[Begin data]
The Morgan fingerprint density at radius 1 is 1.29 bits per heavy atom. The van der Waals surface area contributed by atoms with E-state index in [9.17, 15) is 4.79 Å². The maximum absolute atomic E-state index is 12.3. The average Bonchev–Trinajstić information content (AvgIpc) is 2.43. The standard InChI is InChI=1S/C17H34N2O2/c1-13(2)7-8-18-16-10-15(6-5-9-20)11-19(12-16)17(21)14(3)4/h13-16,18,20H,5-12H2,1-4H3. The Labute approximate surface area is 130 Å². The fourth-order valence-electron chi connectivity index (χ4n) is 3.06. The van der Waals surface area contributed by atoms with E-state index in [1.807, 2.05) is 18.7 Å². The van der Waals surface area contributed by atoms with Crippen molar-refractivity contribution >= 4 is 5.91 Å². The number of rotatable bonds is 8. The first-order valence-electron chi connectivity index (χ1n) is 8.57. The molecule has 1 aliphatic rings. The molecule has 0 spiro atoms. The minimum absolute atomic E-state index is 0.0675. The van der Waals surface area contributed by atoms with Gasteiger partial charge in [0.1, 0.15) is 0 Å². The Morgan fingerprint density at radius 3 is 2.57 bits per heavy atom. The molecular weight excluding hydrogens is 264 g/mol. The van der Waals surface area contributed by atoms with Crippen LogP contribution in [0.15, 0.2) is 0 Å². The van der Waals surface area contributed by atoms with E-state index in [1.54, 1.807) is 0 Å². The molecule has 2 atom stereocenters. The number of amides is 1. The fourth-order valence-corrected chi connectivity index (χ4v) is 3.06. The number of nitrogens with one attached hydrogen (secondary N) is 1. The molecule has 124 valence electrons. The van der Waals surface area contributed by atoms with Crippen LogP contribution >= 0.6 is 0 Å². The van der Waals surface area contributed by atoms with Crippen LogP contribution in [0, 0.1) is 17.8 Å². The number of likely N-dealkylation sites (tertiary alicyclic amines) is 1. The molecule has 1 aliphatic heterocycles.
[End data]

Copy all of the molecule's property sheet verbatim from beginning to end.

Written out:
The Morgan fingerprint density at radius 1 is 1.29 bits per heavy atom. The van der Waals surface area contributed by atoms with E-state index in [9.17, 15) is 4.79 Å². The maximum absolute atomic E-state index is 12.3. The average Bonchev–Trinajstić information content (AvgIpc) is 2.43. The standard InChI is InChI=1S/C17H34N2O2/c1-13(2)7-8-18-16-10-15(6-5-9-20)11-19(12-16)17(21)14(3)4/h13-16,18,20H,5-12H2,1-4H3. The Labute approximate surface area is 130 Å². The fourth-order valence-electron chi connectivity index (χ4n) is 3.06. The van der Waals surface area contributed by atoms with E-state index in [1.807, 2.05) is 18.7 Å². The van der Waals surface area contributed by atoms with Crippen molar-refractivity contribution >= 4 is 5.91 Å². The number of rotatable bonds is 8. The first-order valence-electron chi connectivity index (χ1n) is 8.57. The molecule has 1 aliphatic rings. The molecule has 0 spiro atoms. The minimum absolute atomic E-state index is 0.0675. The van der Waals surface area contributed by atoms with Gasteiger partial charge in [0.1, 0.15) is 0 Å². The Morgan fingerprint density at radius 3 is 2.57 bits per heavy atom. The molecular weight excluding hydrogens is 264 g/mol. The van der Waals surface area contributed by atoms with Crippen LogP contribution in [0.15, 0.2) is 0 Å². The van der Waals surface area contributed by atoms with E-state index in [1.54, 1.807) is 0 Å². The molecule has 2 atom stereocenters. The number of amides is 1. The fourth-order valence-corrected chi connectivity index (χ4v) is 3.06. The number of nitrogens with one attached hydrogen (secondary N) is 1. The molecule has 124 valence electrons. The van der Waals surface area contributed by atoms with Crippen LogP contribution >= 0.6 is 0 Å². The van der Waals surface area contributed by atoms with Crippen LogP contribution in [0, 0.1) is 17.8 Å². The number of likely N-dealkylation sites (tertiary alicyclic amines) is 1. The molecule has 1 aliphatic heterocycles.